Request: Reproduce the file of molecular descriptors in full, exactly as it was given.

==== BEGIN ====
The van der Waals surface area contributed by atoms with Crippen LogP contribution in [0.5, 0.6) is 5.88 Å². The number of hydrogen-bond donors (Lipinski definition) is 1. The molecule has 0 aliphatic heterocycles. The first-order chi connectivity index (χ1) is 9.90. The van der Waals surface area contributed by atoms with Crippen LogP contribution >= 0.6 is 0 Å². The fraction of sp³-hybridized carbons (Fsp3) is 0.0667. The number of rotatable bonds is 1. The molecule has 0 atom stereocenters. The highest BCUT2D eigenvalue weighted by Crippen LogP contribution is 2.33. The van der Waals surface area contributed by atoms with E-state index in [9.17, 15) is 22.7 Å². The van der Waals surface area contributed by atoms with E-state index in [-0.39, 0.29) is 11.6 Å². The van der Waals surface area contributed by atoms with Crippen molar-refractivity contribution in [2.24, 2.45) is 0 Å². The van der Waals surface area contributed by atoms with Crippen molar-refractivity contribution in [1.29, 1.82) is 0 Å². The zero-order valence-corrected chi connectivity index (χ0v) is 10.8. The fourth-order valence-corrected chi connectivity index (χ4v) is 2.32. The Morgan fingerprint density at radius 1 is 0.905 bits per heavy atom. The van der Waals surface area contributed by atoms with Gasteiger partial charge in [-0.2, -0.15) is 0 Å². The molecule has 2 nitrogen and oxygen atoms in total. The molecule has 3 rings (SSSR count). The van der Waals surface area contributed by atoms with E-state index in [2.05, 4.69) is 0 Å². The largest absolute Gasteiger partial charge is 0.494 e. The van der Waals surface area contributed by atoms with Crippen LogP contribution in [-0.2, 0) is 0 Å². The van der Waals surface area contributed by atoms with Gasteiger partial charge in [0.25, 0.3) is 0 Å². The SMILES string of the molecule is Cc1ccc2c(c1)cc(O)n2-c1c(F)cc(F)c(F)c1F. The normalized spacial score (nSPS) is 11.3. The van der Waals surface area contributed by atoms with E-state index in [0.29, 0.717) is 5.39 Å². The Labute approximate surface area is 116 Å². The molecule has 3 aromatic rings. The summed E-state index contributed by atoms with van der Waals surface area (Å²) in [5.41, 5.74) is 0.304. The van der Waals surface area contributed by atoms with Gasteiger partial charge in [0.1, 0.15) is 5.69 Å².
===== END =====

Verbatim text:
The van der Waals surface area contributed by atoms with Crippen LogP contribution in [0.5, 0.6) is 5.88 Å². The number of hydrogen-bond donors (Lipinski definition) is 1. The molecule has 0 aliphatic heterocycles. The first-order chi connectivity index (χ1) is 9.90. The van der Waals surface area contributed by atoms with Crippen LogP contribution >= 0.6 is 0 Å². The fraction of sp³-hybridized carbons (Fsp3) is 0.0667. The number of rotatable bonds is 1. The molecule has 0 atom stereocenters. The highest BCUT2D eigenvalue weighted by Crippen LogP contribution is 2.33. The van der Waals surface area contributed by atoms with E-state index in [9.17, 15) is 22.7 Å². The van der Waals surface area contributed by atoms with E-state index in [-0.39, 0.29) is 11.6 Å². The van der Waals surface area contributed by atoms with Crippen molar-refractivity contribution in [2.24, 2.45) is 0 Å². The van der Waals surface area contributed by atoms with Crippen molar-refractivity contribution in [1.29, 1.82) is 0 Å². The zero-order valence-corrected chi connectivity index (χ0v) is 10.8. The fourth-order valence-corrected chi connectivity index (χ4v) is 2.32. The Morgan fingerprint density at radius 1 is 0.905 bits per heavy atom. The van der Waals surface area contributed by atoms with Gasteiger partial charge in [-0.2, -0.15) is 0 Å². The molecule has 2 nitrogen and oxygen atoms in total. The molecule has 3 rings (SSSR count). The van der Waals surface area contributed by atoms with E-state index in [2.05, 4.69) is 0 Å². The largest absolute Gasteiger partial charge is 0.494 e. The van der Waals surface area contributed by atoms with Crippen LogP contribution in [-0.2, 0) is 0 Å². The van der Waals surface area contributed by atoms with Gasteiger partial charge in [0.25, 0.3) is 0 Å². The SMILES string of the molecule is Cc1ccc2c(c1)cc(O)n2-c1c(F)cc(F)c(F)c1F. The normalized spacial score (nSPS) is 11.3. The van der Waals surface area contributed by atoms with E-state index in [0.29, 0.717) is 5.39 Å². The Labute approximate surface area is 116 Å². The molecule has 3 aromatic rings. The summed E-state index contributed by atoms with van der Waals surface area (Å²) in [5.41, 5.74) is 0.304. The van der Waals surface area contributed by atoms with Gasteiger partial charge in [0.1, 0.15) is 5.69 Å².